Since none of our resident arachnids are particularly dangerous or threatening, I’ve often stopped to admire them. Their geometric, weaving skills are a natural wonder, and having cast their nets widely, they wait with the patience of fishermen, for the catch. Tiny insects blown in on the gentlest of breezes or fliers who fail to spot the hazard lines and career headlong to their nemesis. Quick as a flash, out comes the spider to shrink-wrap the flailing flounderer.
In late Autumn the wily wasps appear. When not pestering picnickers or turning out in force for the last of the season’s barbecues, they patrol spiders’ webs. I watched them working their way down some railings, where webs in abundance were strung across the uprights. Hovering perilously close to the sticky threads, a wasp would suddenly dive in to the net, and out again, carrying off the little parcel of wrapped food that the spider has so carefull prepared.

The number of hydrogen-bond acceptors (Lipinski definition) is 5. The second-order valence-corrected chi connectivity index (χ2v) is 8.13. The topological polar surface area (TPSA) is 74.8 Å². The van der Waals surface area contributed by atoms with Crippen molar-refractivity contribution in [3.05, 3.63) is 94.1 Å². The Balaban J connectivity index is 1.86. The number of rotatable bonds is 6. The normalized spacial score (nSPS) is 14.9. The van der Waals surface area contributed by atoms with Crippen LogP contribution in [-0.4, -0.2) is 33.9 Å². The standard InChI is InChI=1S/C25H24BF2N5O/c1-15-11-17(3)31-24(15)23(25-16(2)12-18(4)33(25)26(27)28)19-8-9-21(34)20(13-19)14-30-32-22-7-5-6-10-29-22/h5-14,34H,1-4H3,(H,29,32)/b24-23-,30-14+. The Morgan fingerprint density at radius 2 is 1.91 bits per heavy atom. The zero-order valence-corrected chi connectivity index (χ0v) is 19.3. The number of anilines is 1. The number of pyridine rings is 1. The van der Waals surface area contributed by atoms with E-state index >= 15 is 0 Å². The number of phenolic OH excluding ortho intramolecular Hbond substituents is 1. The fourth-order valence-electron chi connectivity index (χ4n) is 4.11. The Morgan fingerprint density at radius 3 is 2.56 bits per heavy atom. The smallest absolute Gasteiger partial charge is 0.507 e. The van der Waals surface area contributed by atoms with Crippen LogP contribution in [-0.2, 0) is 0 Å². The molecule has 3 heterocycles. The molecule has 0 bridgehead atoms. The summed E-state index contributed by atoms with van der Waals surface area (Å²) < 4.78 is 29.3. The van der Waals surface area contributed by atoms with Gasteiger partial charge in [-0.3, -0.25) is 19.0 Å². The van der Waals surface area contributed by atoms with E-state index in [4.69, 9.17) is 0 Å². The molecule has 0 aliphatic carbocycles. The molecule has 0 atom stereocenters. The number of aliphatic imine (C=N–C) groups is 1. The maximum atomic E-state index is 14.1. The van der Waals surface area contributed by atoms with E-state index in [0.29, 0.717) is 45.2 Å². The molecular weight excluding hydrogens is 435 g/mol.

This raiding party tactic has to be admired for sheer daring alone, especially as sometimes the timing will be off and the thief becomes the victim. Maybe it’s desperation too – the worker wasps driven to find food when the stores in the nest have emptied. It is the beginning of the end too, for by late Autumn, the colony will have perished…but the spider often hibernates to see another Spring.